In another era, Minaj’s sexuality, expressed semi-parodically — pretending she’s a Barbie doll; glorifying women dressed as prostitutes and set in red-light-district windows — might have given feminists pause. But in the 2010s, we have entered a different world in pop culture, one in which sexual repression is perceived as burdensome and perhaps even an inability to holistically integrate the body and self. Young people are identifying and exploring formerly unknown, or at least unlabeled, frontiers of sexuality and gender. And the fact that Minaj is in charge of her own objectification (describing her vagina with more words than I thought existed, and then amplifying its power by rhyming those words), as well as her own monetization (overt product placement in videos is a hallmark) has led most feminist voices to applaud her. But the writer Bell Hooks remains unimpressed, saying of ‘‘Anaconda’’ at a New School panel titled ‘‘Whose Booty Is This?’’: ‘‘This [expletive] is boring. What does it mean? Is there something that I’m missing that’s happening here?’’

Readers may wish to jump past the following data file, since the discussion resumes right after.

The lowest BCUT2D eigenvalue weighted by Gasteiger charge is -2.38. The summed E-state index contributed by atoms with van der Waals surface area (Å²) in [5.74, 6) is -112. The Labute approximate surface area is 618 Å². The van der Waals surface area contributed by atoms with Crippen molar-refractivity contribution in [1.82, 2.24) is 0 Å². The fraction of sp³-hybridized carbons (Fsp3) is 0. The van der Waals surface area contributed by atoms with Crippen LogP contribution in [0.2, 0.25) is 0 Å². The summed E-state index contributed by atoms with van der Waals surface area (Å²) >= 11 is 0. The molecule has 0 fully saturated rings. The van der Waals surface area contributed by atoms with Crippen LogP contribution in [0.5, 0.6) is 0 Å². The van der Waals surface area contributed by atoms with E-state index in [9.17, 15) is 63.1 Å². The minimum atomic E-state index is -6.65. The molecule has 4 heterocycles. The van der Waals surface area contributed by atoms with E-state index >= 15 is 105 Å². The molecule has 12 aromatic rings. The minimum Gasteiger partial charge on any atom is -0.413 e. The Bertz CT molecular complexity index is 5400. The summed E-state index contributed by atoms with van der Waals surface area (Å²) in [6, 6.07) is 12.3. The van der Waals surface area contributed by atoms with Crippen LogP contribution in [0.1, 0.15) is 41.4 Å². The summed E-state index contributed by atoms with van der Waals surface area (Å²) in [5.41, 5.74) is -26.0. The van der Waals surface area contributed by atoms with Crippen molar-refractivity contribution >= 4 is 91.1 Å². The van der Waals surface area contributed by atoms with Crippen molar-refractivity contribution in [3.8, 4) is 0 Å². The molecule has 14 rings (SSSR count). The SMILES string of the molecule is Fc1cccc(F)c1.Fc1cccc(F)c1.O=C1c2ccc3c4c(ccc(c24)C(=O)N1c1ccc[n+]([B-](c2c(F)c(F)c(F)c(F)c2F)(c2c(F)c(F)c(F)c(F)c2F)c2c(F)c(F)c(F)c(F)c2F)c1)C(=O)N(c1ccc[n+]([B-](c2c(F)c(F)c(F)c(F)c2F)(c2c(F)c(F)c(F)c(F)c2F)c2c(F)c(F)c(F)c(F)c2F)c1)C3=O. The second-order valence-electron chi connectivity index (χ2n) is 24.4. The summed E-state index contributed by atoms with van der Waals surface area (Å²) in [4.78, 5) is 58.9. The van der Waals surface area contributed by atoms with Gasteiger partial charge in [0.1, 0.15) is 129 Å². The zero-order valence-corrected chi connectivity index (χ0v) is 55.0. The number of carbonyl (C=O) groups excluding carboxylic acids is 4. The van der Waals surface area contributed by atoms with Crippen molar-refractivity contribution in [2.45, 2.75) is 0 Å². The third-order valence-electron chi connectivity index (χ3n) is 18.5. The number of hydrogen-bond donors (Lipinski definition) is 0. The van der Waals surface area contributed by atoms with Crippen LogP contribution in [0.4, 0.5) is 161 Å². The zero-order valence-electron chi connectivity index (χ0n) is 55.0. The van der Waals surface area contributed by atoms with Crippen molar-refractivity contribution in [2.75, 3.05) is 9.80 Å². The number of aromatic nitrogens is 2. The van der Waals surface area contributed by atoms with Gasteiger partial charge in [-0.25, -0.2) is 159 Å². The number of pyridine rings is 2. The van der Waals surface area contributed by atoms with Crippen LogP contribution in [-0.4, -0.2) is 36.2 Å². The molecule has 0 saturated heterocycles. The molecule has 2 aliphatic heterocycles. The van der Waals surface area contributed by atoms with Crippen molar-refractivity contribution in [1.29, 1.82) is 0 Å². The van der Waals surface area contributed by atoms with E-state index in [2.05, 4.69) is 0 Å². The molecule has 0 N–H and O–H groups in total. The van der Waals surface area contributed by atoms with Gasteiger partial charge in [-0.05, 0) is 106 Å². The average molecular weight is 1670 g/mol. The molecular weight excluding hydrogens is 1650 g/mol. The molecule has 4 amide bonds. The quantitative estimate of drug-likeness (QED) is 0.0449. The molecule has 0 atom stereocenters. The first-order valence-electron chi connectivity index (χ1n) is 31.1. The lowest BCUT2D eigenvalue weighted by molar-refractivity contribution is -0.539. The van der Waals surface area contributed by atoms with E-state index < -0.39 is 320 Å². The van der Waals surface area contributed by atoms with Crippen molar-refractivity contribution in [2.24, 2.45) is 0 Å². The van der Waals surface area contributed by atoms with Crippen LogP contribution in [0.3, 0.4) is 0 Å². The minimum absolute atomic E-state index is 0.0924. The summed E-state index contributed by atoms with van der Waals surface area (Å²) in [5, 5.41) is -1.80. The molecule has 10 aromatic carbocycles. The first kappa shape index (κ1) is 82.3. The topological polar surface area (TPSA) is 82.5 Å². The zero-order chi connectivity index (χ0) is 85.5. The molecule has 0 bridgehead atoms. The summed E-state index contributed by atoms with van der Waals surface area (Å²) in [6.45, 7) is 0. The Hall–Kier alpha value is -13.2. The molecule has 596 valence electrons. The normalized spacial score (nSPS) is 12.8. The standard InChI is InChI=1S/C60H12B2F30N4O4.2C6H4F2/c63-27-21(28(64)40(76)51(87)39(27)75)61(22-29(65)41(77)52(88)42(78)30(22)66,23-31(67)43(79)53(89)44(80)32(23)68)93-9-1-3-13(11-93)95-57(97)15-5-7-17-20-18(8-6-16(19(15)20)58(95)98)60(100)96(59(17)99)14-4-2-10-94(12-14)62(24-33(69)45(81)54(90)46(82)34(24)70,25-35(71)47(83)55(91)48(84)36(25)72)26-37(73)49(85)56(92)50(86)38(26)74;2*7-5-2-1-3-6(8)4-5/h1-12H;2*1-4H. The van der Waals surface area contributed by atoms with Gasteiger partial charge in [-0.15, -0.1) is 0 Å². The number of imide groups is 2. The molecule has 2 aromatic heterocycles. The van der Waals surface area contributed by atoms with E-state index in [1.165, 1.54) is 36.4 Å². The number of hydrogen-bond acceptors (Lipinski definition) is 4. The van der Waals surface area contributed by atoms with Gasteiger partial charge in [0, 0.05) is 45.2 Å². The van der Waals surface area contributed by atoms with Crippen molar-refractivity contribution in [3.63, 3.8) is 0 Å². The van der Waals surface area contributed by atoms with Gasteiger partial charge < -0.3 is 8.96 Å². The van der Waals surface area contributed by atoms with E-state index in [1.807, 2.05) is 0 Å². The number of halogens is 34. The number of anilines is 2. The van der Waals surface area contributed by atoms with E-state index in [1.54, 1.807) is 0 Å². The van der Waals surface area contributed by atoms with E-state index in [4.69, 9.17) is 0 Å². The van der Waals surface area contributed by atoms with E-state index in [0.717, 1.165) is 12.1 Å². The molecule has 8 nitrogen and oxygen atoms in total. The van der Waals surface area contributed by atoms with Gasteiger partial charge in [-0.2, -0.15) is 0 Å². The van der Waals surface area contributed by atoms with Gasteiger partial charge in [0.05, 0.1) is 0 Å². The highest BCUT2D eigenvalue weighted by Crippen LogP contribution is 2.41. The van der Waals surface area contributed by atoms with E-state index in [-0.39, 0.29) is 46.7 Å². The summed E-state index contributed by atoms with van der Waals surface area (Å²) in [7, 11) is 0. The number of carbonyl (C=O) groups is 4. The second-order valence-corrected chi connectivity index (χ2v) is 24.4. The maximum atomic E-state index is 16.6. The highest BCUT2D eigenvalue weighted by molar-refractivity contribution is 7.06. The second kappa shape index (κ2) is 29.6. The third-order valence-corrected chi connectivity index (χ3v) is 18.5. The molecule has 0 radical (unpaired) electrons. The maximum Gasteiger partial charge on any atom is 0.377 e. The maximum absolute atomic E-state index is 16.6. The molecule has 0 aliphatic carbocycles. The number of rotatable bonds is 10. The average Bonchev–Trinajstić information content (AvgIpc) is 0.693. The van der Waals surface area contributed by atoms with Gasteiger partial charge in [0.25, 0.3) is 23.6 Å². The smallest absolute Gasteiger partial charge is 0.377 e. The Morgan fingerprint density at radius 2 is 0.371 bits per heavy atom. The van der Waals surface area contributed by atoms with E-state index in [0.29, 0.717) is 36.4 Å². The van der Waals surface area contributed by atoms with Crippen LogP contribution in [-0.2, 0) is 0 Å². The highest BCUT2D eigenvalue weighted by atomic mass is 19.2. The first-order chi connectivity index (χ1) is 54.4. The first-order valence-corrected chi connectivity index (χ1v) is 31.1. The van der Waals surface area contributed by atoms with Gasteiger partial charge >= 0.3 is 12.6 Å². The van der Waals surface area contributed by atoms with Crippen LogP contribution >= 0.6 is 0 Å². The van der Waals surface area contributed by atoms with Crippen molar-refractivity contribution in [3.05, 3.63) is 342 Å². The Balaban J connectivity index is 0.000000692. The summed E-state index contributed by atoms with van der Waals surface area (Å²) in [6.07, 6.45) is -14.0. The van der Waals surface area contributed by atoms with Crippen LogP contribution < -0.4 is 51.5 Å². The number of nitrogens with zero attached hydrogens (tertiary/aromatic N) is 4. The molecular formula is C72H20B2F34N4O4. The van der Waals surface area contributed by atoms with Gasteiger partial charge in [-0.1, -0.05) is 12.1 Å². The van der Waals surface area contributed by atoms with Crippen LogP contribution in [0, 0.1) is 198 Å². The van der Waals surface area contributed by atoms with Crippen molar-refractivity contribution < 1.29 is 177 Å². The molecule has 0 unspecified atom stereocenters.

‘‘The frequency that Nicki works on is not the easiest frequency for us to wrestle with, because it’s about autonomy, and who has it, and whether we can actually tell the difference between self-objectification and self-gratification,’’ says Treva B. Lindsey, an assistant professor of women’s, gender and sexuality studies at the Ohio State University, continuing: ‘‘Do we even know what an autonomous female looks like in pop culture? What does control even mean in such a corporatized mass-media space?’’
Vanessa Grigoriadis, “The Passion of Nicki Minaj”, The New York Times Magazine (11 October 2015), 59.